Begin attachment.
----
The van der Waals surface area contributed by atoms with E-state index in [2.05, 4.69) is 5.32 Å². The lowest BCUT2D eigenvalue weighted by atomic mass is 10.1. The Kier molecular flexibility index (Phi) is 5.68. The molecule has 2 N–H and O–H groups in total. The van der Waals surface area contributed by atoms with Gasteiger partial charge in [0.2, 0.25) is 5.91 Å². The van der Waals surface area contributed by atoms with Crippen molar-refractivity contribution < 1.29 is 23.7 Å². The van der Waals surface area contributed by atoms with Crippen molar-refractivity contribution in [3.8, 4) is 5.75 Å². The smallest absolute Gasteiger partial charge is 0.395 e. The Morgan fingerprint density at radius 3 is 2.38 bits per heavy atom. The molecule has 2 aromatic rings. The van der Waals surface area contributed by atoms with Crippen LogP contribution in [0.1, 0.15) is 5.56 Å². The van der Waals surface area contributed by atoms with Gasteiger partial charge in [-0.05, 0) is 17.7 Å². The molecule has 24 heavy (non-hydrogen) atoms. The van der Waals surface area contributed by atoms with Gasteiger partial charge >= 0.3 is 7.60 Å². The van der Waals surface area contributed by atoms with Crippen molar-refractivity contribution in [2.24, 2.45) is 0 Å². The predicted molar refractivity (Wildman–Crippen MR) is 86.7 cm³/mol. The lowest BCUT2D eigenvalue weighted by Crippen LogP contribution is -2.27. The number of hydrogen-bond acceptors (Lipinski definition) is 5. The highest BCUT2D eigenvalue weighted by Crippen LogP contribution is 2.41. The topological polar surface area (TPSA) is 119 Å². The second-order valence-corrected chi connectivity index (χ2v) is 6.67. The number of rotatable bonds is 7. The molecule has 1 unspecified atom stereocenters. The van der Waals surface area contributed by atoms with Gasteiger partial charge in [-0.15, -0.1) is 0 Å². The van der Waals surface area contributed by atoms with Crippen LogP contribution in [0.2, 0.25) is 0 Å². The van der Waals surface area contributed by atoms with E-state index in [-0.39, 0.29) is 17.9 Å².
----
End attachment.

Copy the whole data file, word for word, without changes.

The van der Waals surface area contributed by atoms with E-state index in [2.05, 4.69) is 5.32 Å². The lowest BCUT2D eigenvalue weighted by atomic mass is 10.1. The Kier molecular flexibility index (Phi) is 5.68. The molecule has 2 N–H and O–H groups in total. The van der Waals surface area contributed by atoms with Gasteiger partial charge in [0.2, 0.25) is 5.91 Å². The van der Waals surface area contributed by atoms with Crippen molar-refractivity contribution < 1.29 is 23.7 Å². The van der Waals surface area contributed by atoms with Crippen molar-refractivity contribution in [3.8, 4) is 5.75 Å². The smallest absolute Gasteiger partial charge is 0.395 e. The Morgan fingerprint density at radius 3 is 2.38 bits per heavy atom. The molecule has 2 aromatic rings. The van der Waals surface area contributed by atoms with Crippen LogP contribution in [0.1, 0.15) is 5.56 Å². The van der Waals surface area contributed by atoms with Gasteiger partial charge in [-0.05, 0) is 17.7 Å². The molecule has 24 heavy (non-hydrogen) atoms. The van der Waals surface area contributed by atoms with Gasteiger partial charge >= 0.3 is 7.60 Å². The van der Waals surface area contributed by atoms with Crippen molar-refractivity contribution in [2.24, 2.45) is 0 Å². The predicted molar refractivity (Wildman–Crippen MR) is 86.7 cm³/mol. The lowest BCUT2D eigenvalue weighted by Crippen LogP contribution is -2.27. The number of hydrogen-bond acceptors (Lipinski definition) is 5. The highest BCUT2D eigenvalue weighted by Crippen LogP contribution is 2.41. The topological polar surface area (TPSA) is 119 Å². The second-order valence-corrected chi connectivity index (χ2v) is 6.67. The number of rotatable bonds is 7. The molecule has 1 unspecified atom stereocenters. The van der Waals surface area contributed by atoms with Gasteiger partial charge in [-0.15, -0.1) is 0 Å². The van der Waals surface area contributed by atoms with Crippen LogP contribution in [0.2, 0.25) is 0 Å². The van der Waals surface area contributed by atoms with E-state index in [-0.39, 0.29) is 17.9 Å².